Friday Jun 22, 201212:21 AM GMT
Bid to restore food stamp cuts fails in Senate
Fri Jun 22, 2012 12:19AM
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In order to help pay for a series of high-priority spending bills in 2010, congressional Democrats raided future funding for food stamps, promising to put the money back before any cuts took effect.


Now that the cuts are around the corner, Democrats aren't talking about replacing the money. Instead, they're talking about more cuts. The big farm bill that passed the Senate on Thursday will reduce the deficit by $23.6 billion. Part of the savings comes from cutting an additional $4.5 billion from food stamps.


Democratic support for cutting food stamps -- formally known as the Supplemental Nutrition Assistance Program, or SNAP -- is a measure of how attitudes toward safety-net spending have changed over the past few years in Washington. It's also representative of how repeated Republican attacks on the program, in Congress and during the presidential campaign, have made it more vulnerable to cuts as its cost continues to increase.


With the average household receiving $287 per month, participation in the SNAP program has increased 70 percent since 2007, but is expected to level off in 2014, according to the Congressional Budget Office. States can make their own rules, but the minimum standard requires recipient households to have no more than $2,000 in assets, and incomes no greater than 130 percent of the federal poverty line, which is currently $23,050 per year for a family of four.


Even without the cuts in the farm bill, SNAP beneficiaries will see less money come in, starting fall 2013. The Food Research and Action Center, an anti-hunger advocacy group, estimated that a family of four will receive $16 less per month starting in November 2013. (Thanks to food price inflation, the reduction is less severe than once expected -- in 2010, FRAC estimated benefits would shrink $59 a month).


The $4.5 billion cut in the farm bill is similar to a provision from a Republican proposal in the House. That measure targeted a program known as "Heat and Eat," which Republicans say is a loophole. "Heat and Eat" states can send nominal utility assistance checks as low as $1 to needy households, which in turn automatically qualifies them for a boosted utility allowance under SNAP. Fewer states would participate in "Heat and Eat" under the farm bill, because it will require them to send utility assistance checks worth at least $10 for the recipient household to get a SNAP boost. Huffington Post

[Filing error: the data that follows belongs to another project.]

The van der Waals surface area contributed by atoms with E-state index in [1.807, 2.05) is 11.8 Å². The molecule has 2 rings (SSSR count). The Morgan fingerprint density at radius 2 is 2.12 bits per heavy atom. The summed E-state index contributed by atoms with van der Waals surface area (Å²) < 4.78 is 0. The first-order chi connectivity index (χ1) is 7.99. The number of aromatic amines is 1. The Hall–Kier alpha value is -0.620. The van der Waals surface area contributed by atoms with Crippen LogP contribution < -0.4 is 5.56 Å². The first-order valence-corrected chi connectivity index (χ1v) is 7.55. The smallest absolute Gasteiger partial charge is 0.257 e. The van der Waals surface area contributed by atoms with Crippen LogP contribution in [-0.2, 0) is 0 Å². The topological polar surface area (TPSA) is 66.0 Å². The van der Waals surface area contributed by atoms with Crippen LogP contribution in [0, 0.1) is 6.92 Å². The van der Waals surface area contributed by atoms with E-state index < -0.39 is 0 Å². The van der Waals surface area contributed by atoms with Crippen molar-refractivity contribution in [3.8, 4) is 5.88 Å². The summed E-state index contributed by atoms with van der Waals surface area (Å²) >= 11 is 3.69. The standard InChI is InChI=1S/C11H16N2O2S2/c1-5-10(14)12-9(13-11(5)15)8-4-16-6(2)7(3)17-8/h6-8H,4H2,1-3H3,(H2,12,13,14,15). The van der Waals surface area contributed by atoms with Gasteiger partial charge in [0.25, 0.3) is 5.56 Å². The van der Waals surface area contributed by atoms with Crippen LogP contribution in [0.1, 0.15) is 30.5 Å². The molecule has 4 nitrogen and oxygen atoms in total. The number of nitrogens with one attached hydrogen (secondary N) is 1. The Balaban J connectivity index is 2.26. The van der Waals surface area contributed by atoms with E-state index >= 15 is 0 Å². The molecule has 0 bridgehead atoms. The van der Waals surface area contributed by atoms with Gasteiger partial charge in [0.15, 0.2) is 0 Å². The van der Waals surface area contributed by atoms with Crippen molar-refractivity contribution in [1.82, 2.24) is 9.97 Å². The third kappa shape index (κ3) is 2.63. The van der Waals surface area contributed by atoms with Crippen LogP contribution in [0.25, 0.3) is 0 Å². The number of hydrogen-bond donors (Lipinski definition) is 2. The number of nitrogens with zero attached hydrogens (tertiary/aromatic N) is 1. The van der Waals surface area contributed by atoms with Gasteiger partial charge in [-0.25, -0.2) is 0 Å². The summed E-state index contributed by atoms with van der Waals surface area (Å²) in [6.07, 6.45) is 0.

According to the Congressional Budget Office, "Heat and Eat" will be able to continue in some states, but nearly 500,000 households a year will see their food stamps diminish by about $90 a month. Huffington Post


The program has swelled from 28 million to 46 million participants and its costs have doubled in the past four years. The recession and slow recovery have increased the number of people unemployed over the same period from 8 million to 12 million.


The House has proposed $33 billion in cuts over a ten-year window in its version of the farm bill, and outside of that, proposed $134 billion in additional cuts in its budget resolution.


Egregious fraud happens so infrequently that stronger enforcement being proposed for SNAP isn't even expected to result in meaningful savings to taxpayers, and it wasn't scored by the Congressional Budget Office, notes Stacy Dean, of the Center on Budget and Policy Priorities. Washington Post


Of the $64 billion food stamp dollars that were redeemed in 2010 -- the most recent year for which data are available -- .012% moved through farmers markets, up from .008% of the $50 billion in food stamps that were redeemed in 2009, according to the Farmers Market Coalition. LA Times




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